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Palliative care for dementia patients under scrutiny

New research supported by Sue Ryder shows that end of life care for the terminally ill – especially those with dementia – can be dependent on “arbitrary” factors, such as age, ethnicity and location.

The report, curated by think-tank Demos, showed that terminally ill patients with dementia were at a particularly high risk of being hospitalised rather than being cared for at home, as a lack of support in the community is leaving family carers unable to cope.

As a remedy to the issue of “hit-and-miss” palliative care, the report recommends better partnership between GPs, elderly care services and specialist geriatricians – especially where the care of elderly people with complicated conditions like dementia is concerned.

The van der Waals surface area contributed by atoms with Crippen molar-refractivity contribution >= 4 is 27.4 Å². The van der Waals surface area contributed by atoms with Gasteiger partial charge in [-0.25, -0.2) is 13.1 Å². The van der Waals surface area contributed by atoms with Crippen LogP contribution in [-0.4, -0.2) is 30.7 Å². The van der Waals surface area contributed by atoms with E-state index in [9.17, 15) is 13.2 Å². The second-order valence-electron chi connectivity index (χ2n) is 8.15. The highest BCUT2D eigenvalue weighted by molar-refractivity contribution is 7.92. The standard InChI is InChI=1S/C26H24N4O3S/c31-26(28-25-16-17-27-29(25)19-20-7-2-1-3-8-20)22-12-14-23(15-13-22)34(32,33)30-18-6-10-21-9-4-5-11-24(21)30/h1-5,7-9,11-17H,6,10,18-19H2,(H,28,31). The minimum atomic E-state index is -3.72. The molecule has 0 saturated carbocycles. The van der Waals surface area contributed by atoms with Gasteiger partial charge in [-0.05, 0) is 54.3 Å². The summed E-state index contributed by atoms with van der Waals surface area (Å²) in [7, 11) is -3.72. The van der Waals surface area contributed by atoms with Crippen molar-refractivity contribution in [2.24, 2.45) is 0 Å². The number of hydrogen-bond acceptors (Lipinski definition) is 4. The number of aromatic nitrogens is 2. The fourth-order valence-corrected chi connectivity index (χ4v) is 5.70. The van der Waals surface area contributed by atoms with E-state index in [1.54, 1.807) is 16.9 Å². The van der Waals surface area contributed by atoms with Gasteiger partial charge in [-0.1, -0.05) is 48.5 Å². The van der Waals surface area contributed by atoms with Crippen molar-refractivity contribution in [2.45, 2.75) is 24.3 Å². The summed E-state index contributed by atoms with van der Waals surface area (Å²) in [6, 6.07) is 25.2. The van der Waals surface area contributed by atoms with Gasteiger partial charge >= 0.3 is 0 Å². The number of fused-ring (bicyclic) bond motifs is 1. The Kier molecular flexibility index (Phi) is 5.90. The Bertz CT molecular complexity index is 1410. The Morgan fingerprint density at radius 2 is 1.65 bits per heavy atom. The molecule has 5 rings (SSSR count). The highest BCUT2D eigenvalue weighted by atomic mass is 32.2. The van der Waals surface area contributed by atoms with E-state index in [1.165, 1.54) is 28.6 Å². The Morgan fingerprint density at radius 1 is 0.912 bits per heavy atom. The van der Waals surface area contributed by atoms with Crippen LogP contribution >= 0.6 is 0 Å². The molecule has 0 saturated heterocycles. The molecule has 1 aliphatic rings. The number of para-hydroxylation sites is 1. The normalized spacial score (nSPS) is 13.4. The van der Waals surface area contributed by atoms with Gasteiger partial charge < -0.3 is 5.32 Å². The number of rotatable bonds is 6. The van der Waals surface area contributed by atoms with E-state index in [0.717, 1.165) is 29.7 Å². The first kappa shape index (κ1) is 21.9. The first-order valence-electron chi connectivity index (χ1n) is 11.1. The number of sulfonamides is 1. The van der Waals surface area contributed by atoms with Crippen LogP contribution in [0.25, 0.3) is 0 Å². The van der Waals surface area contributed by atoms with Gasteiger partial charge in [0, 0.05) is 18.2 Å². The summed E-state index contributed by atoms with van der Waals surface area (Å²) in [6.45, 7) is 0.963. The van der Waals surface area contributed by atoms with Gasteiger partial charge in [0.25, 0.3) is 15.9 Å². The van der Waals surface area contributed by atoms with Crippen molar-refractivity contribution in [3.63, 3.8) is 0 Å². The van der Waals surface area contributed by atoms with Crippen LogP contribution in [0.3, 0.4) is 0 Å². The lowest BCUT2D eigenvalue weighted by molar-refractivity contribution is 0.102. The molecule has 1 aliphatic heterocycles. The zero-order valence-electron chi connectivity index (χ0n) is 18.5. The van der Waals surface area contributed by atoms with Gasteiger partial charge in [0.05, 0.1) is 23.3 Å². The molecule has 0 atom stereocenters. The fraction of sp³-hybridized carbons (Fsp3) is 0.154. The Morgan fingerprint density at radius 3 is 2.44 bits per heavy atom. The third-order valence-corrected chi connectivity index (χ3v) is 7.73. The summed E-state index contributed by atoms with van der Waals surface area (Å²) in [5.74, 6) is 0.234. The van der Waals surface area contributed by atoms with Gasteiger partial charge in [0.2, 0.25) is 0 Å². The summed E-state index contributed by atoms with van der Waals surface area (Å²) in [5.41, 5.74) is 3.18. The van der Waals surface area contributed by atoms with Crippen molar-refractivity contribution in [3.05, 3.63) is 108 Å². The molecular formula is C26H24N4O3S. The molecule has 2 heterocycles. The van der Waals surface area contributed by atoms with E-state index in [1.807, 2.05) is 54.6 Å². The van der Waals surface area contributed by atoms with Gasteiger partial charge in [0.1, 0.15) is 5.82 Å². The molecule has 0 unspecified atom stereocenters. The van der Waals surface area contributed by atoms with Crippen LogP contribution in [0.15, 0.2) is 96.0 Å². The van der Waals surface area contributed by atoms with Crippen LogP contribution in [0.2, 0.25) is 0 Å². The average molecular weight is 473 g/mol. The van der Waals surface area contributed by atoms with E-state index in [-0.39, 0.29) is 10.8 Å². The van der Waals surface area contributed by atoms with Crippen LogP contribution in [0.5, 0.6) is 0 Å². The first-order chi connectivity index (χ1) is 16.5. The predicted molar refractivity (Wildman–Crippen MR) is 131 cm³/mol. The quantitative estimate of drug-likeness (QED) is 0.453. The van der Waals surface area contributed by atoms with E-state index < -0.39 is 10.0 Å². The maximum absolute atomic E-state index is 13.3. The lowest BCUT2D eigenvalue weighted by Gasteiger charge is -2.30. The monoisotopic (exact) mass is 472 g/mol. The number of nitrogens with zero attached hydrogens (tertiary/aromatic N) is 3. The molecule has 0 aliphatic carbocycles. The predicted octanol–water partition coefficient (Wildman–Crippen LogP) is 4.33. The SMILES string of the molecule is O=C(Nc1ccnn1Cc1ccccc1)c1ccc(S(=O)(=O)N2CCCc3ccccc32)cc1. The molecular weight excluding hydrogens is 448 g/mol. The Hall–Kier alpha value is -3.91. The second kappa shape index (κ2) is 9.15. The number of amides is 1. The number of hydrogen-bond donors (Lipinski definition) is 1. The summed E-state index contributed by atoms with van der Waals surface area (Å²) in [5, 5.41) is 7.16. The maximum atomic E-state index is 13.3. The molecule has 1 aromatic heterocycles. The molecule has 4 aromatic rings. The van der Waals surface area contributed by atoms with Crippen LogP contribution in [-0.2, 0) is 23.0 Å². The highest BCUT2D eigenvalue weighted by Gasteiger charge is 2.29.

Claudia Wood, Deputy Director of Demos, commented, “These widespread and unacceptable inequalities show how accessing good quality end of life care is often hit or miss. But this is a lottery we can’t allow to continue.”

“Everyone should have access to the personalised and compassionate care that they want,” added Paul Woodward of Sue Ryder Care. “It is a fundamental right for everybody to have choice and control over their care … the inequalities revealed in this report represent a ‘wake up’ call that cannot be ignored.”